“symbolic ride to eternity” with her family
was early Sunday morning of August 31, 1997.
Princess Diana’s fatal car accident on CNN woke me up.
It was very unusual for Rachel to watch TV early morning, unless she left
it on the night before. I reached
out for Rachel’s hands on the other side of our bed, but they were gone
already. Reclined on her La-Z-Boy
chair, Rachel’s eyes were glued to the TV.
I asked her how she was doing, but she motioned her hands for me not to
distract her attention from the breaking news.
weeks earlier, Rachel was confined at the ICU (intensive care unit) of UCSF
(University of California in San Francisco) hospital.
Since then, she had seen her oncology doctors, Dr. Alan Venook and Dr.
Emily Bergsland, twice already at the UCSF outpatient clinic located at 400
Parnassus Street and toweringly overlooked the world renown Golden Gate Bridge
in San Francisco.
those visits, intravenous liquid was injected into her veins through her blood
port and replenish the chemicals she had lost from her body. They were treating Rachel’s terminal pancreatic cancer that
had metastasized already into her liver when they discovered it.
For the last six years, they had successfully arrested its spread into
her lymph nodes, spleen, kidneys, lungs and breasts.
the ICU, while our sons were blessing the Sacrament bread and water, Rachel and
I realized that the Lord had granted her righteous desire, i.e., for God to
sustain her life long enough for her to witness each son cross certain
milestones in his youth. Rachel
wished to see her sons, Joe and Joey, to 1) receive their high school diploma,
2) receive their Eagle Scout rank, 3) receive their Melchizedek Priesthood, 4)
receive their individual temple endowment, 5) receive their call to serve a
two-year full time mission for the Church of Jesus Christ of Latter-day Saints.
All had come to pass.
unwavering faith in God had sustained her, and she already had accepted
graciously the will of the Lord. Rachel
always appreciated the dawn of a new day in her life.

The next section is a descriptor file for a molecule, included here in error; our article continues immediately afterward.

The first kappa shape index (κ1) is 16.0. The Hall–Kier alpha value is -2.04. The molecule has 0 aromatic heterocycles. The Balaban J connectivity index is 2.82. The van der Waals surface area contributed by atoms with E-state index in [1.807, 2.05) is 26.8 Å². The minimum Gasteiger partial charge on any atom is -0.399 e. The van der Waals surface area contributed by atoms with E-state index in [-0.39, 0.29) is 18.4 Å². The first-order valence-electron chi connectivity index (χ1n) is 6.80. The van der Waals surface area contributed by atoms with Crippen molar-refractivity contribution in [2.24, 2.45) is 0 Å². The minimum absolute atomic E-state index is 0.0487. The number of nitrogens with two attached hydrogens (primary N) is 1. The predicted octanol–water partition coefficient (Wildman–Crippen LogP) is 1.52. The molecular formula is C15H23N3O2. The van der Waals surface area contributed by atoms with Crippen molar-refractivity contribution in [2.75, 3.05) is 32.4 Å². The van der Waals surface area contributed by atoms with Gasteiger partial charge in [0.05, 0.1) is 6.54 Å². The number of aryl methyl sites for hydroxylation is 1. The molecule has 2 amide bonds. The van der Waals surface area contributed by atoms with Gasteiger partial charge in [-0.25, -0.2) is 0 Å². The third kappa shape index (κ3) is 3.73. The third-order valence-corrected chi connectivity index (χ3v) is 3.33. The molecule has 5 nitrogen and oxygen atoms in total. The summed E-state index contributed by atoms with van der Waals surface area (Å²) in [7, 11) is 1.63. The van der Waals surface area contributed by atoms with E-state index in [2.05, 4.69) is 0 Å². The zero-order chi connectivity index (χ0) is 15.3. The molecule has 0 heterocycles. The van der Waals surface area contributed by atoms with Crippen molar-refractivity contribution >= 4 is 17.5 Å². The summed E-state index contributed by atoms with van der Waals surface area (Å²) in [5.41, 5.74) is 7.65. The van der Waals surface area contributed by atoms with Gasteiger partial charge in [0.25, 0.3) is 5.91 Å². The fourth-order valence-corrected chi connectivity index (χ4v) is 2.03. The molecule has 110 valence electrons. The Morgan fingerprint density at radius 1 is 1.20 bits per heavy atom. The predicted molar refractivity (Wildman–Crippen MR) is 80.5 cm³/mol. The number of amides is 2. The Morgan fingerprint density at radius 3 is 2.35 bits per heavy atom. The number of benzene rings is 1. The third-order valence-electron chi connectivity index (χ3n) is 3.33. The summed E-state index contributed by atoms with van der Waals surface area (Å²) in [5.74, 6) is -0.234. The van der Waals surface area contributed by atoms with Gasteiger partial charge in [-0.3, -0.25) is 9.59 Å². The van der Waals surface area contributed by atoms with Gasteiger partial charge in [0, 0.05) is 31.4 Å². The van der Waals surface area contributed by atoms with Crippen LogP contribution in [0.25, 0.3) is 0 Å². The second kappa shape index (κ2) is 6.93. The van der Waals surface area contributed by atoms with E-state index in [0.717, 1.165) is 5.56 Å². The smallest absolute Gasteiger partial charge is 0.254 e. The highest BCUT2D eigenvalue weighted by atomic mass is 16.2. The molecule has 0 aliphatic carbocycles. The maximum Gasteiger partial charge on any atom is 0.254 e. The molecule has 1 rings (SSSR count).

As a gesture of her gratitude, she heeded the Lord’s admonition that
“if you have done it unto one of the least of these my brethren, you have done
it unto me.” (Matthew 25:40) At
the end of each day, Rachel would kneel down and honestly give an accounting of
her stewardship as a wife, a mother and a help-maid of God.
In response, the Lord blessed her with another day to live.
her last visit, her doctors informed Rachel “it was the end of the line” for
her. They were offering Rachel a choice on where to die -- at home
or at the hospital. While they were
numbered amongst the best oncologists on the West Coast, Rachel apparently had
reached the limits of their medical knowledge and expertise.
At this time, they had ruled out pancreatic and/or liver transplant.
She was “on deck” some time ago, waiting for a donor that would give
a good match for her organs. Now,
her heart and body could no longer sustain a transplant operation and good
rejected their proposition. She
told them that she had heard them say what she’s hearing now from them six
years ago. And, yet, she lived
simply because of her faith in God and in the miracle of modern science.
prayer, her doctors had listened to some of her ideas on how to treat her during
times when experimental medical procedures had failed on her. Rachel’s doctors had the great intelligence to understand
her knowledge in food science and enough humility to experiment on her ideas on
how to treat her terminal cancer. The
good teamwork between Rachel and her doctors sustained her life beyond
doctors asked me to arrange a meeting with our bishop, Cliff Brower, and our
ward Relief Society president, Mavis Odom, a professional nurse.
The purpose of the meeting was to agree on a plan on how to make it very
comfortable for Rachel to die either at home or at the hospital, depending on
Sabbath morning, like clockwork, Rachel was prepared to teach her gospel
doctrine class and renew her baptismal covenant with the Lord.
This time, however, Rachel did not have the strength that she always had
every Sunday. Rachel knew it was
the Melchizedek Priesthood that we hold, our sons and I gathered in a circle
around Rachel and bestowed her a blessing of comfort.
As always, Rachel was beautiful in Sunday dress.
Rachel managed to walk to our car parked on the driveway.
Brower dropped in to check on Rachel. Seeing
Rachel in the front passenger seat, Bishop Brower asked “Rachel, are you ready
to go?” Rachel replied “Yes,
Bishop.” The bishop asked again,
“Rachel, are you really ready to go?” Rachel
replied, “Yes, Bishop.” The
bishop asked for the third time, “Rachel, do you understand my question? Are you ready to go?”
Rachel replied again, “Yes, Bishop, I do understand your question.
I’m really ready to go.”
instructed Joe to start the car and drive across town in Fremont.
She asked Joey and me to take the backseat. The beautiful scenery on our broadside silently and buoyantly
floated along. Soon after, we were
on the freeway headed toward Sacramento. This
was our family’s “symbolic ride to eternity.”
At about 4:30 p.m., Rachel fell asleep.
Shortly thereafter, the “911 paramedic” pronounced her dead in
had her way. She “died with her
boots on” and dressed in her Sunday best.
She chose not to die in her bedroom at home or in a hospital bed.
She had her final “symbolic ride to eternity” with her family.